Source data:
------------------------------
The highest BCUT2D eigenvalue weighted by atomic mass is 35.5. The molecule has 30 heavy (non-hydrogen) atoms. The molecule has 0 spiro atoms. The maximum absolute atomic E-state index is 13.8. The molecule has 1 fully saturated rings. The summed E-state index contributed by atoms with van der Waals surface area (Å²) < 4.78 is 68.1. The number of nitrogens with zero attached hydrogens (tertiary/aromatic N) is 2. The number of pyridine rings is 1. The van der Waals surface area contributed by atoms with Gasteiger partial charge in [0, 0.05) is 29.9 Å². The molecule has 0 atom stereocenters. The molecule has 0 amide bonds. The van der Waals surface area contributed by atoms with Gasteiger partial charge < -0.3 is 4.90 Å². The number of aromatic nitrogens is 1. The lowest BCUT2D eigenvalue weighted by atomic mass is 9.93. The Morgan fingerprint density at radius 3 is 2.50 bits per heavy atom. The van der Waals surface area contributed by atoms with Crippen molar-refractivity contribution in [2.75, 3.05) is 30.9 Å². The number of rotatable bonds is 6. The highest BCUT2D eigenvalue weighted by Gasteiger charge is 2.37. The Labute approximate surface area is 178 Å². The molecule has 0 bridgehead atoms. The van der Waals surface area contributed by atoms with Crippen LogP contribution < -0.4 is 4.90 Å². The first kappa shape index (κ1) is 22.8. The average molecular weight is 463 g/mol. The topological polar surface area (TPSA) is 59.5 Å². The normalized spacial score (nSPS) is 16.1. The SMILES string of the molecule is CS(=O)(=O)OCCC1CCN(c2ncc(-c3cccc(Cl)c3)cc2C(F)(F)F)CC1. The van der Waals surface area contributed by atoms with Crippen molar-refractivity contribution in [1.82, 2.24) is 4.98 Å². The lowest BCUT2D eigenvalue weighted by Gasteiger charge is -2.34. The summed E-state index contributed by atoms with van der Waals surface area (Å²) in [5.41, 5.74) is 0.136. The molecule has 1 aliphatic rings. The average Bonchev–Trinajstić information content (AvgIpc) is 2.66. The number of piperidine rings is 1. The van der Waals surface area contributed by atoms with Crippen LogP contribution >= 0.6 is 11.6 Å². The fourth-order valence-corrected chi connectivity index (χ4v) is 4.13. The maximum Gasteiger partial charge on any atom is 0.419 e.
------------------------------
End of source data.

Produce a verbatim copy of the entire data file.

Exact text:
The highest BCUT2D eigenvalue weighted by atomic mass is 35.5. The molecule has 30 heavy (non-hydrogen) atoms. The molecule has 0 spiro atoms. The maximum absolute atomic E-state index is 13.8. The molecule has 1 fully saturated rings. The summed E-state index contributed by atoms with van der Waals surface area (Å²) < 4.78 is 68.1. The number of nitrogens with zero attached hydrogens (tertiary/aromatic N) is 2. The number of pyridine rings is 1. The van der Waals surface area contributed by atoms with Gasteiger partial charge in [0, 0.05) is 29.9 Å². The molecule has 0 atom stereocenters. The molecule has 0 amide bonds. The van der Waals surface area contributed by atoms with Gasteiger partial charge < -0.3 is 4.90 Å². The number of aromatic nitrogens is 1. The lowest BCUT2D eigenvalue weighted by atomic mass is 9.93. The Morgan fingerprint density at radius 3 is 2.50 bits per heavy atom. The van der Waals surface area contributed by atoms with Crippen molar-refractivity contribution in [2.75, 3.05) is 30.9 Å². The number of rotatable bonds is 6. The highest BCUT2D eigenvalue weighted by Gasteiger charge is 2.37. The Labute approximate surface area is 178 Å². The molecule has 0 bridgehead atoms. The van der Waals surface area contributed by atoms with Crippen LogP contribution < -0.4 is 4.90 Å². The first kappa shape index (κ1) is 22.8. The average molecular weight is 463 g/mol. The topological polar surface area (TPSA) is 59.5 Å². The normalized spacial score (nSPS) is 16.1. The SMILES string of the molecule is CS(=O)(=O)OCCC1CCN(c2ncc(-c3cccc(Cl)c3)cc2C(F)(F)F)CC1. The van der Waals surface area contributed by atoms with Crippen molar-refractivity contribution in [1.82, 2.24) is 4.98 Å². The lowest BCUT2D eigenvalue weighted by Gasteiger charge is -2.34. The summed E-state index contributed by atoms with van der Waals surface area (Å²) in [5.41, 5.74) is 0.136. The molecule has 1 aliphatic rings. The average Bonchev–Trinajstić information content (AvgIpc) is 2.66. The number of piperidine rings is 1. The van der Waals surface area contributed by atoms with Crippen LogP contribution >= 0.6 is 11.6 Å². The fourth-order valence-corrected chi connectivity index (χ4v) is 4.13. The maximum Gasteiger partial charge on any atom is 0.419 e.